This translation, by William F. Hoffman, first appeared in the Spring 2004 issue of "Rodziny, The Journal of the Polish Genealogical Society of America".


Jarosław: Galicia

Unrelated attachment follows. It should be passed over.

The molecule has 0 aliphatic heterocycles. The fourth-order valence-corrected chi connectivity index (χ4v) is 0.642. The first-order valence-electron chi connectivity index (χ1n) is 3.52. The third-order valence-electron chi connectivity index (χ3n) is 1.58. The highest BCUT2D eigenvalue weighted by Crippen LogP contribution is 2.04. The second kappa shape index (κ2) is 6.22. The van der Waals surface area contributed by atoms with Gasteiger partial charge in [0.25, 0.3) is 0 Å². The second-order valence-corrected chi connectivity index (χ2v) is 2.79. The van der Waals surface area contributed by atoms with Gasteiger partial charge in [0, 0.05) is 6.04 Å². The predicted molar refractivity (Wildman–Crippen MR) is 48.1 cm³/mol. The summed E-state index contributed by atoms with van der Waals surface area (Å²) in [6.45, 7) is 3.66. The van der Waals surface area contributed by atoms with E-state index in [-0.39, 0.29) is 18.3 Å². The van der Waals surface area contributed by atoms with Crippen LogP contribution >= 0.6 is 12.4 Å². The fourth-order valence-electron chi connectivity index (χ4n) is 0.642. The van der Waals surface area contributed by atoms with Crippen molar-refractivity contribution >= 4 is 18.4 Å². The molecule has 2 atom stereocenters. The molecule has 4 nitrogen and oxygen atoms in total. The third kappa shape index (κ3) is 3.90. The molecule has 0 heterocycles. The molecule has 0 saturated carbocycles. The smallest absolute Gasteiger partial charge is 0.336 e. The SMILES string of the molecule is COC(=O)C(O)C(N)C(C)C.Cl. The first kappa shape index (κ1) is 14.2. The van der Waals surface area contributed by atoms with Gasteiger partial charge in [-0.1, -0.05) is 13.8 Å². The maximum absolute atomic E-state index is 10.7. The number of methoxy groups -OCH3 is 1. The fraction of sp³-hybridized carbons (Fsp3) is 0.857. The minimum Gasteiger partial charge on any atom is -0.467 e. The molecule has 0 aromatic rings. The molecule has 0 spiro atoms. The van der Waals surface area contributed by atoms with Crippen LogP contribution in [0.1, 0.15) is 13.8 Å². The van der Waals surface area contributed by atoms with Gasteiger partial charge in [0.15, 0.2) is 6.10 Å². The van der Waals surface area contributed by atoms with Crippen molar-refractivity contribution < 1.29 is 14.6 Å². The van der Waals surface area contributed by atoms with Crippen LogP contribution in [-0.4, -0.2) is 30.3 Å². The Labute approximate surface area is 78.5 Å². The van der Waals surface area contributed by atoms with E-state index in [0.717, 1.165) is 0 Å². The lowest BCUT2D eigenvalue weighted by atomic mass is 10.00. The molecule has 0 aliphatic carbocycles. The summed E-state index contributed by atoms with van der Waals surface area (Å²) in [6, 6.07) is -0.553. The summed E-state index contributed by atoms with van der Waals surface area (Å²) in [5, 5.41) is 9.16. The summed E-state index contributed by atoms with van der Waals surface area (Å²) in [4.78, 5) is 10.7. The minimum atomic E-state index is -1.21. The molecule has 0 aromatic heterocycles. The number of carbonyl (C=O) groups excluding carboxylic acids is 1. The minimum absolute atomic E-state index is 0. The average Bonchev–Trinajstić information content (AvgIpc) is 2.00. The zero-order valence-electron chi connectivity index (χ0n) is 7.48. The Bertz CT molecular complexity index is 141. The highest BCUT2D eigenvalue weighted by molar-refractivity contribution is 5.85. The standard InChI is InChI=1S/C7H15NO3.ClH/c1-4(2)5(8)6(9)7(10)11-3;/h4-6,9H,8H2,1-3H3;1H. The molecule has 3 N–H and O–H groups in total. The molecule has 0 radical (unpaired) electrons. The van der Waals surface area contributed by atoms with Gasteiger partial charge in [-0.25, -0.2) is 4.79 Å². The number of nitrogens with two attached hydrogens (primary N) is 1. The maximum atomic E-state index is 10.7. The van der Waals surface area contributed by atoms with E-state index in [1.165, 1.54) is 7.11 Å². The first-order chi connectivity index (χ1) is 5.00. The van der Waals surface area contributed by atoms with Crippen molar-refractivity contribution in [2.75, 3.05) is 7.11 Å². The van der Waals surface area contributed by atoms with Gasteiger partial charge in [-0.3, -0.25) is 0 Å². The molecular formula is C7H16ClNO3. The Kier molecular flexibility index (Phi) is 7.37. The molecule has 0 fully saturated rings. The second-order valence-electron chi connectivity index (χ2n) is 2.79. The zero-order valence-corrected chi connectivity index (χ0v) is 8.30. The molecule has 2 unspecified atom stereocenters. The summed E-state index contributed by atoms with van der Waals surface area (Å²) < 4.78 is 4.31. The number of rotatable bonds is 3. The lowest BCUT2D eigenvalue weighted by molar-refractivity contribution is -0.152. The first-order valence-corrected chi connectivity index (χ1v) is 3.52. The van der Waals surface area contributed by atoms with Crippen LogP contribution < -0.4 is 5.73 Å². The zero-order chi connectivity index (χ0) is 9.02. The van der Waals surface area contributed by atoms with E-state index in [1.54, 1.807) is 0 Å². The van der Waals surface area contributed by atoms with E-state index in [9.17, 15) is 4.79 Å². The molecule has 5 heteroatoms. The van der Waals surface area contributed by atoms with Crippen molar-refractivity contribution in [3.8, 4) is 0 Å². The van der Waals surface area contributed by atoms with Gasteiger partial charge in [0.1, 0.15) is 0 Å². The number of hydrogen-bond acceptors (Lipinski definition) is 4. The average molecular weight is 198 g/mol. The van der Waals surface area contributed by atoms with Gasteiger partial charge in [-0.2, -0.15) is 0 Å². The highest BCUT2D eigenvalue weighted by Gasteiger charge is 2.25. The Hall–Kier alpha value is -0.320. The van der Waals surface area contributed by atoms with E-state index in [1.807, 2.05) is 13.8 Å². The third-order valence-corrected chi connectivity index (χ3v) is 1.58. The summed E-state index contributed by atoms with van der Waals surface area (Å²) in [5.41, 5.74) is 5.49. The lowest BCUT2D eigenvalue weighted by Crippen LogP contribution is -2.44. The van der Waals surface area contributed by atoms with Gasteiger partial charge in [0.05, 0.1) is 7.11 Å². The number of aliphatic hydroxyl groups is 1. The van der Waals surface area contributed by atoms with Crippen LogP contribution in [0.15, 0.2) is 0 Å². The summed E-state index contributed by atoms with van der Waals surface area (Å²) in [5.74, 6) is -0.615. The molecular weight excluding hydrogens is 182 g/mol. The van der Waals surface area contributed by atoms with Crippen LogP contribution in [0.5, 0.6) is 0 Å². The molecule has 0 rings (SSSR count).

Jarosław, a county town on the left bank of the river San and near the Archduke Karol Ludwik train station (between Pelkin and Radymno, 133 km from Lwow). It is situated in a very fertile plain at longitude 40º 21’ east from Ferro and latitude 50º 1’. It lies 208 m above sea level. Its population of 12,949 is made up of 4,320 Roman Catholics, 4,276 Greek Orthodox, 53 non-Catholics, and 4,300 Jews. It was once well known for its expansive trade but that was curtailed by a number of fires and invasions in the XVll and XVlll centuries. However it slowly regains its former splendour due to renewed trading and increased industry. Due to its most favourable location near the river and train station, the citizens of Jarosław float grain, meat, eggs and albumin down to Gdansk.  Jarosław has a paraffin distillery and plant and a candle factory. There is also a tile factory, 2 plants producing ground bones, 1 producing spodumene and glue, 1 manufacturing “tales” i.e. white vestments worn by the Orthodox Jews during prayer, 3 brick factories and 1 wickerwork factory, established in 1879 and ran by the state. The main handicraft is shoemaking and tanning. According to the journal issued in 1881, there are 40 shoemakers with concessions with an additional 300 people working from home. If an outlet was available, the Jarosław shoemakers could produce 60,000 pairs of shoes annually. The trades and industries are backed by financial institutions such as the section of the association of credit for landowners, landowner’s credit union and the fund supporting Christian craftsmen and traders, set up in 1859 using 2100 zl of company funds. Markets are held twice a week and the 12 annual fairs last 3 days. The town is well established and covers an area of 4679 morgs and 418 square sazen (6ft). In the middle of the market place there is storied town hall, adorned with small towers. The administration offices are housed here. Beneath the 1 and 2 storied buildings surrounding the square market place are 1 and 2 storied cellars with vaulted ceilings. According to local lore, one of these buildings was used by Queen Jadwiga on her way to Przemysl; in another, on the first floor, there is an expansive room, which was probably used by the tradesmen for their meetings during the famous fairs. In the southeast part of the square there is an empty space, which was transformed into a garden in 1877. Here stood the first parish church, which was destroyed after the sudden collapse of its tower in 1804. 4 roads radiate from the square: to the east - the Radym road, to the south – the Krakow road, to the north - the road to San and to the west there is a narrow, very neglected road, which is the mainstay of the Jews. To the north-west of the square, there is the parish church of St. John, formerly Society of Jesus, built in the Renaissance style. The church was built in 1571 and burned down in 1862 but was completely restored thanks to the efforts of the priest and the city’s generosity. The former Benedictine convent with sprawling gardens stands on a nearby hill. The convent later housed the military equipment committee and then turned into military equipment storage. Beneath the building there are extensive cellars and, according to local lore, a track leads to the Church of Our Lady, which is situated outside the town on the road to Lwow. This extremely pitiable church, with adjoining monastery, now houses the Dominican Fathers but was originally the second home, outside the town, of the Jesuits. Recently starost Beneszek has been avidly restoring it with the help of donations and a lottery. Near the town and on the road to Krakow, there is a small but very beautiful church with a monastery and boarding-school for seminarists. It belongs to the Reformati Fathers. Behind stands the old Holy Ghost Hospital church with a statue of Our Lady above the gate. It has been converted into a Protestant church. (the Augsburg Protestant parish has been in existence since 1797, has 360 parishioners and two branches: one in Przemysl and one in Monasterz). To the north-east, close to the square, there is a small, neglected Greek Orthodox chapel with a presbytery in the courtyard. You can reach the Radymin road by descending the small embankments, the last remaining remnants of the former castle, at the foot of which stands an imposing 2 storey building erected in 1875 and used as a school. On the same route but 2 km from town there is the convent of the Immaculate Conception built in 1876 and surrounded by a high wall. The convent has a school for the daughters of the richest families and has been furnished accordingly. Apparently an Armenian church also existed here from the XIII century. Jarosław is the seat of the starostwa and the various offices associated with it, county courthouse, county council, school council for Jarosław and Cieszanow and the post/ telegraph office. There is also a 5-class boys’ school, a 4-class girls’ school and a junior high school which converted from a non self-subsistent 2-class school into a 3-class one in 1869 and into a senior secondary in 1872. 256 pupils attend the school. Additionally there are 2 schools on the outskirts of Lezajsk: a 2-class one and a 1-class public one. Jarosław has 2 drugstores and 6 doctors.